Facebook levels the social playing field for quirky people like myself.  It gives me a social outlet when I don’t actually have time for a real one.  It keeps me invested in people, events and causes that are important to the real world all around. It provides an escape into brief, clever and timely humor.  It helps me find like-minded people.  It expands the repertoire of  discussions and ideas of which I might not otherwise be exposed.  And I can have all that in tiny spurts all day as needed. It really is miraculous if you think about it.  Communities of individuals who never stood a societal chance before are finding their communities right here on Facebook.

We know to take the good and the bad here. On good days, Facebook is my outlet. Internet trolls and maddeningly misinformed opinion presented as fact are the yin to the yang of my Facebook fascination.  I can roll past things or people who ultimately shouldn’t matter to me.  Something that I fail to do all that well in real life.  But this is changing too quickly for me to cope with in a way I find  acceptable by an election that divided the country before I had any idea we were THAT divided.  I am overwhelmed by Facebook friends and their words of hate or indifference being presented on a platter and served up as just another white meat with no other options for dinner.  I am breathless because I don’t feel like I can scroll past any article that has anything to do with leadership appointment, policy or ideology that may affect my family or anyone else I love.  Suddenly, realities of Facebook friends as minorities, the poor or disenfranchised are inundating my news feed faster than I can read, process and consider and as a seasoned social worker I feel like I am back to my overwhelming roots of weeding which causes need to get the majority of my energies and time.  I have a list of issues and phone calls to congressmen that will trump my everyday life tomorrow.   I am sad and fearful and agitated and distracted and rightfully so. While I have felt this way before on social media, I shut my computer down for the evening, be completely present and come back to a virtual life renewed. I can go back to meaningless status posts that make at least me chuckle at myself. However, in this political climate, I would be this way without Facebook and am having trouble finding meaning in those meaningless status updates. And with it?  Well, I feel much like I often do about real life.  Like I need to take a break from it.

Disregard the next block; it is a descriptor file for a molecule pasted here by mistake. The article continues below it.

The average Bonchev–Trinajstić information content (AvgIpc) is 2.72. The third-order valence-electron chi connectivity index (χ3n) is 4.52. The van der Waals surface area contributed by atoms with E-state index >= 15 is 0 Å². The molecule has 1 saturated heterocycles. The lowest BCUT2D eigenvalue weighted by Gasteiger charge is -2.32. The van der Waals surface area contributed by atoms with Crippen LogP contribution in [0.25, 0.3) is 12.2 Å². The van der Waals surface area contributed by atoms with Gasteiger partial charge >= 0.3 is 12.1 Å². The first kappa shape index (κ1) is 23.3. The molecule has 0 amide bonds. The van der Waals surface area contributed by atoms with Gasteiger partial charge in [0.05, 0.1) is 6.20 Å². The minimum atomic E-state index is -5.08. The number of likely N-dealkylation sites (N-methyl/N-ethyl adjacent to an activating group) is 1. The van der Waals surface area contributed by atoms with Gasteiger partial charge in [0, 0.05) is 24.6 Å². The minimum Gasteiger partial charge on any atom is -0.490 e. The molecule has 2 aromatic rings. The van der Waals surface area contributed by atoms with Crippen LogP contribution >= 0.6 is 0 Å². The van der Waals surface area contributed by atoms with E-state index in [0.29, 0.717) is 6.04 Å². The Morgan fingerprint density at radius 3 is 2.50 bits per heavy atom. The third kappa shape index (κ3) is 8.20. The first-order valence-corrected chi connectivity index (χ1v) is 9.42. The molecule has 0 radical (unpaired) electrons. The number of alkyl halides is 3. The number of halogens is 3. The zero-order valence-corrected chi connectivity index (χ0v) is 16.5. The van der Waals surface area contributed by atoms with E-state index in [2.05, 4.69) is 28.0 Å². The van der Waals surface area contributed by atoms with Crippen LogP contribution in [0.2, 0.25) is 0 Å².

Autism’s Lost Text Message

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One night as I was plugging in my son’s iPad, I noticed he got a text.  Many parents lose sleep over whether or not to invade their preadolescent’s privacy by looking at personal messages, but not me.  My child at 11 years old is completely illiterate and he had never gotten a text before.  I glanced around as if nervously waiting to get busted for reading it, but the truth was my stomach was in butterflies out of joy and excitement.